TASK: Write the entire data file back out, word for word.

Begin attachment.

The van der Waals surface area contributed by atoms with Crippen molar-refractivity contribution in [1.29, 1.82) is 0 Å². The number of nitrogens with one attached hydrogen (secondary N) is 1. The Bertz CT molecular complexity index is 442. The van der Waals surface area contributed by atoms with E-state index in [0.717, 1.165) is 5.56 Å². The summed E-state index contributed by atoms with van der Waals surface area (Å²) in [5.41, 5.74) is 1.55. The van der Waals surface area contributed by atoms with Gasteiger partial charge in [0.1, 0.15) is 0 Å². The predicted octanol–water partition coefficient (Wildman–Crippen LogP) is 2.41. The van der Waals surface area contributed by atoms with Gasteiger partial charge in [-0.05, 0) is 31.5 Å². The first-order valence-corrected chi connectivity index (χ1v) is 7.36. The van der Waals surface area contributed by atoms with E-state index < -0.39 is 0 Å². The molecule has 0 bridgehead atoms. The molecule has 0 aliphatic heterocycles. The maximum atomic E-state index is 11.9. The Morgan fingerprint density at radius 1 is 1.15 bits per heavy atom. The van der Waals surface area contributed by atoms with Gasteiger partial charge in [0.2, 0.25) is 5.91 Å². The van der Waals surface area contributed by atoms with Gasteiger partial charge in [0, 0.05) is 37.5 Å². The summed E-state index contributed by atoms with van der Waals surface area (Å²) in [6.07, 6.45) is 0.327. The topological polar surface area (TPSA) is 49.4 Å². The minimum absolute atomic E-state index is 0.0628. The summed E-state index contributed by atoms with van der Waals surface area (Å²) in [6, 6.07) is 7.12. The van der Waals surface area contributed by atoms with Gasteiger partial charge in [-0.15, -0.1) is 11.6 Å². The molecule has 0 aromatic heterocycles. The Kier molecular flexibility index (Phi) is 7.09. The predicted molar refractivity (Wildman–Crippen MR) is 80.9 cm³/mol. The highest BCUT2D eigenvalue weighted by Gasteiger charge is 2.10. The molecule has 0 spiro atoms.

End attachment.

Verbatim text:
The van der Waals surface area contributed by atoms with Crippen molar-refractivity contribution in [1.29, 1.82) is 0 Å². The number of nitrogens with one attached hydrogen (secondary N) is 1. The Bertz CT molecular complexity index is 442. The van der Waals surface area contributed by atoms with E-state index in [0.717, 1.165) is 5.56 Å². The summed E-state index contributed by atoms with van der Waals surface area (Å²) in [5.41, 5.74) is 1.55. The van der Waals surface area contributed by atoms with Gasteiger partial charge in [0.1, 0.15) is 0 Å². The predicted octanol–water partition coefficient (Wildman–Crippen LogP) is 2.41. The van der Waals surface area contributed by atoms with Gasteiger partial charge in [-0.05, 0) is 31.5 Å². The first-order valence-corrected chi connectivity index (χ1v) is 7.36. The van der Waals surface area contributed by atoms with E-state index < -0.39 is 0 Å². The molecule has 0 bridgehead atoms. The molecule has 0 aliphatic heterocycles. The maximum atomic E-state index is 11.9. The Morgan fingerprint density at radius 1 is 1.15 bits per heavy atom. The van der Waals surface area contributed by atoms with Gasteiger partial charge in [0.2, 0.25) is 5.91 Å². The van der Waals surface area contributed by atoms with Gasteiger partial charge in [0, 0.05) is 37.5 Å². The summed E-state index contributed by atoms with van der Waals surface area (Å²) in [6.07, 6.45) is 0.327. The topological polar surface area (TPSA) is 49.4 Å². The minimum absolute atomic E-state index is 0.0628. The summed E-state index contributed by atoms with van der Waals surface area (Å²) in [6, 6.07) is 7.12. The van der Waals surface area contributed by atoms with Gasteiger partial charge in [-0.15, -0.1) is 11.6 Å². The molecule has 0 aromatic heterocycles. The Kier molecular flexibility index (Phi) is 7.09. The predicted molar refractivity (Wildman–Crippen MR) is 80.9 cm³/mol. The highest BCUT2D eigenvalue weighted by Gasteiger charge is 2.10. The molecule has 0 spiro atoms.